) is a figure of early Christianity.
In the New Testament the name only appears in , which mentions a Mary of Clopas.
The most common interpretation is that Clopas is the husband of this Mary and subsequently the father of her children. However, though those holding that Saint Anne had three husbands see Clopas as one of Anne's husband and father of Mary of Clopas.
He is often identified with another figure of a similar name, Cleopas, one of the two disciples of Emmaus .
More importantly - but also more controversially, he is also identified with Alphaeus, the father of three of the Twelve Apostles. The Catholic Encyclopedia explains:
- "This name, Clopas, is thought by many to be the Greek transliteration of an Aramaic Alphaeus. This view is based on the identification of Mary, the mother of James etc. (Mark, xv, 40) with Mary, the wife of Clopas, and the consequent identity of Alphaeus, father of James (Mark, iii, 18), with Clopas. Etymologically, however, the identification of the two names offers serious difficulties: (1) Although the letter Heth is occasionally rendered in Greek by Kappa at the end and in the middle of words, it is very seldom so in the beginning, where the aspirate is better protected; examples of this, however, are given by Levy (Sem. Fremdwörter in Griech.); but (2) even if this difficulty was met, Clopas would suppose an Aramaic Halophai, not Halpai. (3) The Syriac versions have rendered the Greek Clopas with a Qoph, not with a Heth, as they would have done naturally had they been conscious of the identity of Clopas and Halpai; Alphaeus is rendered with Heth (occasionally Aleph). For these reasons, others see in Clopas a substitute for Cleopas, with the contraction of eo into w. In Greek, it is true, eo is not contracted into w, but a Semite, borrowing a name did not necessarily follow the rules of Greek contraction. In fact, in Mishnic Hebrew the name Cleopatra is rendered by Clopatra, and hence the Greek Cleopas might be rendered by Clopas. See also, Chabot, "Journ. Asiat.", X, 327 (1897). Even if, etymologically, the two names are different they may have been borne by one name, and the question of the identity of Alphaeus and Clopas is still open. If the two persons are distinct, then we know nothing of Clopas beyond the fact recorded in St. John; if, on the contrary, they are identified, Clopas' personality is or may be closely connected with the history of the brethren of the Lord and of James the Less."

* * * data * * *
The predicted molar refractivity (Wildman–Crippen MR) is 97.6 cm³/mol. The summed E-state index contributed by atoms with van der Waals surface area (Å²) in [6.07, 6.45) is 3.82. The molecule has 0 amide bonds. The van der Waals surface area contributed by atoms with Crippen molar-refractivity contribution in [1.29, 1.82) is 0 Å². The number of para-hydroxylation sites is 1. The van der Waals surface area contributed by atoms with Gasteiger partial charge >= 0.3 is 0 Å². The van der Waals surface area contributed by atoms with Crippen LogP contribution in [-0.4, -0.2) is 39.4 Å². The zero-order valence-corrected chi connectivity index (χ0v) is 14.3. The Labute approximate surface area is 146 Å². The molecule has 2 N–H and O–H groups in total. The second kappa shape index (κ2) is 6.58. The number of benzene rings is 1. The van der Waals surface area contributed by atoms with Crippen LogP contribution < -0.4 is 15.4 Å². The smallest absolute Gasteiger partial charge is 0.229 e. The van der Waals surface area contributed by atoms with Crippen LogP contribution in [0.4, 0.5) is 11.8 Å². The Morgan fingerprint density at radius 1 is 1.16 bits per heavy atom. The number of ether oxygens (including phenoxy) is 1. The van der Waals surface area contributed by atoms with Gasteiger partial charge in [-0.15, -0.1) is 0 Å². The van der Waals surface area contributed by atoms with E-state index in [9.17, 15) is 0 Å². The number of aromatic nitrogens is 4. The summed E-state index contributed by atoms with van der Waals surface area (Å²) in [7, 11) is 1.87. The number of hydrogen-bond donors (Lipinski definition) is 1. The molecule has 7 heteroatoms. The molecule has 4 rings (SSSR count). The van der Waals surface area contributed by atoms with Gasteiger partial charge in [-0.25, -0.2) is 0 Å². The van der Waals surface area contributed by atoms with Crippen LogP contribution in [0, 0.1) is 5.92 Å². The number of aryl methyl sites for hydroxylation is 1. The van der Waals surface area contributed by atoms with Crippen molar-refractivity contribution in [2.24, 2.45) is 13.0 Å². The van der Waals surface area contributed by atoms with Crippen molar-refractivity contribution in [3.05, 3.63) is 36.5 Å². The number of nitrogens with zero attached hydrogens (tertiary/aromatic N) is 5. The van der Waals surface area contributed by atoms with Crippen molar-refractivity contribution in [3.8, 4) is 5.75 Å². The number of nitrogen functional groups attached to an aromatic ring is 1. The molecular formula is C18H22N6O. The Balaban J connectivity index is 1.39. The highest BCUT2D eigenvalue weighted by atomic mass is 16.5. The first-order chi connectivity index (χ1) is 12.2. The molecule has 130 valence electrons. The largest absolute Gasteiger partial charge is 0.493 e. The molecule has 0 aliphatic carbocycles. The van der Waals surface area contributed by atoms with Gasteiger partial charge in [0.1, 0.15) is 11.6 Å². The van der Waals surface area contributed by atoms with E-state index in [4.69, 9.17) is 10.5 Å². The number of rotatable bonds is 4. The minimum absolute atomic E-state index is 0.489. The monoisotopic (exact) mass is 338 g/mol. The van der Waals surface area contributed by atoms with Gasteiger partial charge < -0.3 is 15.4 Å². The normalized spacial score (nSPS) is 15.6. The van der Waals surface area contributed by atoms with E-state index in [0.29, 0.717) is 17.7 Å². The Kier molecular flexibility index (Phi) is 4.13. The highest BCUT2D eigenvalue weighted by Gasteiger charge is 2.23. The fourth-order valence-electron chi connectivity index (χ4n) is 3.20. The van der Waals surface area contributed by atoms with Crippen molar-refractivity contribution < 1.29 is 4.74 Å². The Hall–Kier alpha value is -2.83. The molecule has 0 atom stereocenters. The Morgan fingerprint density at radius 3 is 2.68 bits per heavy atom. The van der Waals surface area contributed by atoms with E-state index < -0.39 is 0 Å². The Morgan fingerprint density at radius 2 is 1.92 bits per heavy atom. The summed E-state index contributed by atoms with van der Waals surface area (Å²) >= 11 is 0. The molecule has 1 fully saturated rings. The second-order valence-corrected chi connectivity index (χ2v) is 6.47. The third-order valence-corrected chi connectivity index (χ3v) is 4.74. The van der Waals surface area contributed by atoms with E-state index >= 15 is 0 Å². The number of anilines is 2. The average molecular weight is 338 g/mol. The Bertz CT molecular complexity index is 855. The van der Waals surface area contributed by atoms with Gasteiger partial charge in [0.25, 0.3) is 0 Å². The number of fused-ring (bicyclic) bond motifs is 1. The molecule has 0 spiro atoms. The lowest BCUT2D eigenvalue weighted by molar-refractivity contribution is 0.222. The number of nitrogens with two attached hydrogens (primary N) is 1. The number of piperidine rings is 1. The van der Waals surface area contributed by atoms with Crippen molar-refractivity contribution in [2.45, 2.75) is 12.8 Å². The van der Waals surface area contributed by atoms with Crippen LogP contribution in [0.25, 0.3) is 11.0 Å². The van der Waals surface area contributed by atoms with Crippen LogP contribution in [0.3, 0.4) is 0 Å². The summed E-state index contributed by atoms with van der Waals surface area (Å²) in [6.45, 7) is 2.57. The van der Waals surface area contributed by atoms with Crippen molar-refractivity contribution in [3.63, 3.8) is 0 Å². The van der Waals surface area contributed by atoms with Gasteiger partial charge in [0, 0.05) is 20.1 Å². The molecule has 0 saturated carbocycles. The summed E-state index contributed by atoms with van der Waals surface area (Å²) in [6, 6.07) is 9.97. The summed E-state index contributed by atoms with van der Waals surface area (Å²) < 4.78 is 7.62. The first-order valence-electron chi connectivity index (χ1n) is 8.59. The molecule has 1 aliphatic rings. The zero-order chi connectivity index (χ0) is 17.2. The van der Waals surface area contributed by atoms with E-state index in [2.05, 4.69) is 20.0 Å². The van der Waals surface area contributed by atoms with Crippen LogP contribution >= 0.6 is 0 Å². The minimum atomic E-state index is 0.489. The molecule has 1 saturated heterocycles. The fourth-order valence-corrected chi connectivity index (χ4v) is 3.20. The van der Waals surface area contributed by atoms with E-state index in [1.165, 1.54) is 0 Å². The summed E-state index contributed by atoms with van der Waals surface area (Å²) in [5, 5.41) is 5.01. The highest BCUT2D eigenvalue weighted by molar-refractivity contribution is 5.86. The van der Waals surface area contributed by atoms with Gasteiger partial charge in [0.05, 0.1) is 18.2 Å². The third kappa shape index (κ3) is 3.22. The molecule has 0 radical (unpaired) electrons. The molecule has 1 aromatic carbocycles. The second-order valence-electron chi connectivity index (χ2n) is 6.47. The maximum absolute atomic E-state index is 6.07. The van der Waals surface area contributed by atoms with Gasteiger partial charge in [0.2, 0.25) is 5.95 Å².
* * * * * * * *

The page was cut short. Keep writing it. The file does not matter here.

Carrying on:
Clopas also appears in early Christian writings such as the 2nd century writers Papias and Hegesippus as a brother of Joseph, the husband of Mary, mother of Jesus, and as the father of Simeon, the second bishop of Jerusalem. Eusebius of Caesarea relates in his Church History (Book III, ch. 11), that after the destruction of Jerusalem in 70 AD, the Christians of Jerusalem
- "all with one consent pronounced Symeon, the son of Clopas, of whom the Gospel also makes mention; to be worthy of the episcopal throne of that parish. He was a cousin, as they say, of the Saviour. For Hegesippus records that Clopas was a brother of Joseph.
Among those modern writers that identify Mary of Clopas with Jesus' mother, the religious scholar James Tabor has postulated that Clopas, whom he accepts as a brother of Joseph, became the second husband of Jesus' mother. Tabor argues that Clopas married Mary according to the Levirate law, which however would only apply in case of a childless widow.